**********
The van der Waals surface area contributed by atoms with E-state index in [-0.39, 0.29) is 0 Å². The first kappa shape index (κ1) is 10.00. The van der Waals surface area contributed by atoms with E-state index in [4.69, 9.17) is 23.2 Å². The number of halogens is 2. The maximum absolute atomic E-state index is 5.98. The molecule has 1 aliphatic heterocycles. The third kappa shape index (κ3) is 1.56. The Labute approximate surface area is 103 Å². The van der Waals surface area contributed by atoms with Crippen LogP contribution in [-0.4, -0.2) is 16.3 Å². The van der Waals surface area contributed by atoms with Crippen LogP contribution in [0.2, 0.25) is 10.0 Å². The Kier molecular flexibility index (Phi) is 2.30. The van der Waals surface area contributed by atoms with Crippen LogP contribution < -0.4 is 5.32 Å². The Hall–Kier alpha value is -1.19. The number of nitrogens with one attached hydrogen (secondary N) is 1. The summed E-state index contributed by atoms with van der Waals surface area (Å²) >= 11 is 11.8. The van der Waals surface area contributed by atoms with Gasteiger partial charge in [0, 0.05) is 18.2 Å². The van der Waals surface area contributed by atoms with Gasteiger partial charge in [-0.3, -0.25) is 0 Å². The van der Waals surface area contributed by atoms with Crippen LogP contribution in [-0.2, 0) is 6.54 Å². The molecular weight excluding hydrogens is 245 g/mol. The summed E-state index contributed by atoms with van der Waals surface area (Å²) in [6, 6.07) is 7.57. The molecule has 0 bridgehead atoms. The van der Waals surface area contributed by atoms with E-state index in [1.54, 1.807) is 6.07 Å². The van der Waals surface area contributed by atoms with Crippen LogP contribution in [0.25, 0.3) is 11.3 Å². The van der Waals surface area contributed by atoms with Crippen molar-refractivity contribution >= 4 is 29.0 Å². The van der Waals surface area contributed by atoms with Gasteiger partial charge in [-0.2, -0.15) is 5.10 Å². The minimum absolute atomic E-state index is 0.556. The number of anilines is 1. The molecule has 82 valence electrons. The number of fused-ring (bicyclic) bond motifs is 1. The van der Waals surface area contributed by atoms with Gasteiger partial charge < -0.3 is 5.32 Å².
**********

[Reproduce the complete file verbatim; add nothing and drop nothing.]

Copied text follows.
The van der Waals surface area contributed by atoms with E-state index in [-0.39, 0.29) is 0 Å². The first kappa shape index (κ1) is 10.00. The van der Waals surface area contributed by atoms with E-state index in [4.69, 9.17) is 23.2 Å². The number of halogens is 2. The maximum absolute atomic E-state index is 5.98. The molecule has 1 aliphatic heterocycles. The third kappa shape index (κ3) is 1.56. The Labute approximate surface area is 103 Å². The van der Waals surface area contributed by atoms with Crippen LogP contribution in [-0.4, -0.2) is 16.3 Å². The van der Waals surface area contributed by atoms with Crippen LogP contribution in [0.2, 0.25) is 10.0 Å². The Kier molecular flexibility index (Phi) is 2.30. The van der Waals surface area contributed by atoms with Crippen LogP contribution < -0.4 is 5.32 Å². The Hall–Kier alpha value is -1.19. The number of nitrogens with one attached hydrogen (secondary N) is 1. The summed E-state index contributed by atoms with van der Waals surface area (Å²) >= 11 is 11.8. The van der Waals surface area contributed by atoms with Gasteiger partial charge in [0, 0.05) is 18.2 Å². The van der Waals surface area contributed by atoms with Gasteiger partial charge in [-0.3, -0.25) is 0 Å². The van der Waals surface area contributed by atoms with Crippen LogP contribution in [-0.2, 0) is 6.54 Å². The molecular weight excluding hydrogens is 245 g/mol. The summed E-state index contributed by atoms with van der Waals surface area (Å²) in [6, 6.07) is 7.57. The molecule has 0 bridgehead atoms. The van der Waals surface area contributed by atoms with E-state index in [1.54, 1.807) is 6.07 Å². The van der Waals surface area contributed by atoms with Crippen LogP contribution in [0.25, 0.3) is 11.3 Å². The van der Waals surface area contributed by atoms with Crippen molar-refractivity contribution >= 4 is 29.0 Å². The van der Waals surface area contributed by atoms with Gasteiger partial charge in [-0.2, -0.15) is 5.10 Å². The minimum absolute atomic E-state index is 0.556. The number of anilines is 1. The molecule has 82 valence electrons. The number of fused-ring (bicyclic) bond motifs is 1. The van der Waals surface area contributed by atoms with Gasteiger partial charge < -0.3 is 5.32 Å².